The pregnant deed waits for you.
…Wide burst the gates of bright morning.”
Murphy went on to say:
“Last night was gloomy for Labour. This morning as the sun rose we were hurting. But in a morning like this, before too long. We will bounce back. We will again be the change that working people need.”.
Does Jim Murphy have a hope?
On 8th May, Ed Miliband and Nick Clegg both resigned. (So did Nigel Farage, but not Natalie Bennett.) But Jim Murphy didn’t resign: instead he declared his intention to lead Scottish Labour to the May 2016 elections, when he still wants to become a MSP and First Minister of Scotland.
“A Labour, a LibDem, and a Tory MP walked into a bar. Oh, said the bartender, I must be in Scotland.”
I stayed up til 7am hoping to hear Thanet South declare – the only Tory victory of the campaign that I’m delighted with.
Four party leaders will likely be gone by Monday: Jim Murphy lost his seat and will have to resign, Nick Clegg and Ed Miliband look likely to go, and Nigel Farage already quit. (Update: Ed Miliband resigned as I was posting this blog: Harriet Harman, as deputy leader, is caretaker until the next leader is elected.) (Second update: and Nick Clegg’s also resigned.)
I wonder what Ed Miliband will do with his big lump of stone now?
It’s not funny. This is a horrific result. And it’s Labour who lost it. This is a re-run of 1992 – and in 1997 the New Labour won a majority and gave us Tony Blair and the Iraq war. Who will “reform” Labour after Ed Miliband?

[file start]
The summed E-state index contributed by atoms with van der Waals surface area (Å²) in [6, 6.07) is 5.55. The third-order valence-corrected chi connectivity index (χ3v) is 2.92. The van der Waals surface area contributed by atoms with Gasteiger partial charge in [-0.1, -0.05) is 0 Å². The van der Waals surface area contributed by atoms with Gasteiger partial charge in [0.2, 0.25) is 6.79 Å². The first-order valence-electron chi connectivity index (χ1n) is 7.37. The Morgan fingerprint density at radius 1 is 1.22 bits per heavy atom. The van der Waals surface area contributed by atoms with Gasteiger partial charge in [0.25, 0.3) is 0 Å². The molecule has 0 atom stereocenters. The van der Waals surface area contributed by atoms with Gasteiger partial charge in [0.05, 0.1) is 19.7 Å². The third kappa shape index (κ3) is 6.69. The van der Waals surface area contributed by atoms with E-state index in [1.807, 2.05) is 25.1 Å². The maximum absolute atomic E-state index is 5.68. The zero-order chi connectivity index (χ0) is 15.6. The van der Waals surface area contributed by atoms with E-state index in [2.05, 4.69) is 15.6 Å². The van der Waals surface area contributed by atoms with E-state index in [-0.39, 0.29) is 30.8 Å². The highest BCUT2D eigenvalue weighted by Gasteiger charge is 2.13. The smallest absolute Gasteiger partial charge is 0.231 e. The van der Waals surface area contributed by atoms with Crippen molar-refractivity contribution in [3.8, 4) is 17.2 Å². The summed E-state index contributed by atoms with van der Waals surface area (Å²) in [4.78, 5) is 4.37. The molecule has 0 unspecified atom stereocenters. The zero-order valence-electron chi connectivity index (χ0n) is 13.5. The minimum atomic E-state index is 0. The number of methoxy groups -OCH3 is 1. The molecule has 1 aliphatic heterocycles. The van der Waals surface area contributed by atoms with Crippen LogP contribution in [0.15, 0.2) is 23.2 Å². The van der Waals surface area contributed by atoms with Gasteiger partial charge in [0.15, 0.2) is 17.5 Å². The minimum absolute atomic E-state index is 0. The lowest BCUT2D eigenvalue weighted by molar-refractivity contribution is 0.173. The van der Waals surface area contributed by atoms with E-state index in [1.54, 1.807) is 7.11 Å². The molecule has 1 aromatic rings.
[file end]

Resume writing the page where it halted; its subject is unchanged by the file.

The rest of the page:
Even now not quite all the results are in. But enough to be able to see the picture for the next five years. Six constituencies yet to declare.
The Conservatives now have 326 MPs. They have a working majority in the Commons. The polling results were wrong. The “shy Tories” are back – the voters who know how shameful their desire to vote Tory is, who know they should care about the people suffering more poverty, more food banks, the deaths via sanctions, but they want to vote for the Tories anyway because they think the Tories have done good for them personally or they’ve been frightened off Labour with hellstories of what Labour would do to them. (Analysis about “Is there a shy Tory factor in 2015?” at Number Cruncher Politics.)
So, Iain Duncan Smith will get to continue with his sanctions and bullying and lies at the Department of Work and Pensions. George Osborne will get to make his twelve billion cuts to welfare. David Cameron will announce a referendum on EU membership. There will be no taxing the rich, no ending the non-dom tax loophole, Rupert Murdoch will continue to own swathes of UK media, and people will die of hunger and neglect: because that’s what the Tories do. We have no hope of ousting them until May 2020, and perhaps not even then.
The exit polls look depressing:
- Conservatives: 316
- Labour: 239
- SNP: 58
- LibDem: 10
- UKIP: 2
- Green: 2
- Plaid Cymru: 4
If the DUP get 10 seats, as some polls predicted, the Conservatives would be able to choose between a coalition with the LibDems or a coalition with DUP, whichever they pleased: either would get them to 326, and if so, we are screwed.
The polls open in a minute, and I’ll be on my way to vote. You’ve got til 10pm tonight to vote. You don’t need a polling card or ID: you just need to be registered and to know where your polling station is. (The doors of the polling stations close at 10pm, but anyone inside at 10pm is entitled to vote. Queue properly.)
I’m voting Scottish Green.
There are five men and two women standing in my constituency, and here’s why I chose Sarah Beattie-Smith to vote for.
There were three easy rejections: UKIP, the Tories, and the LibDems.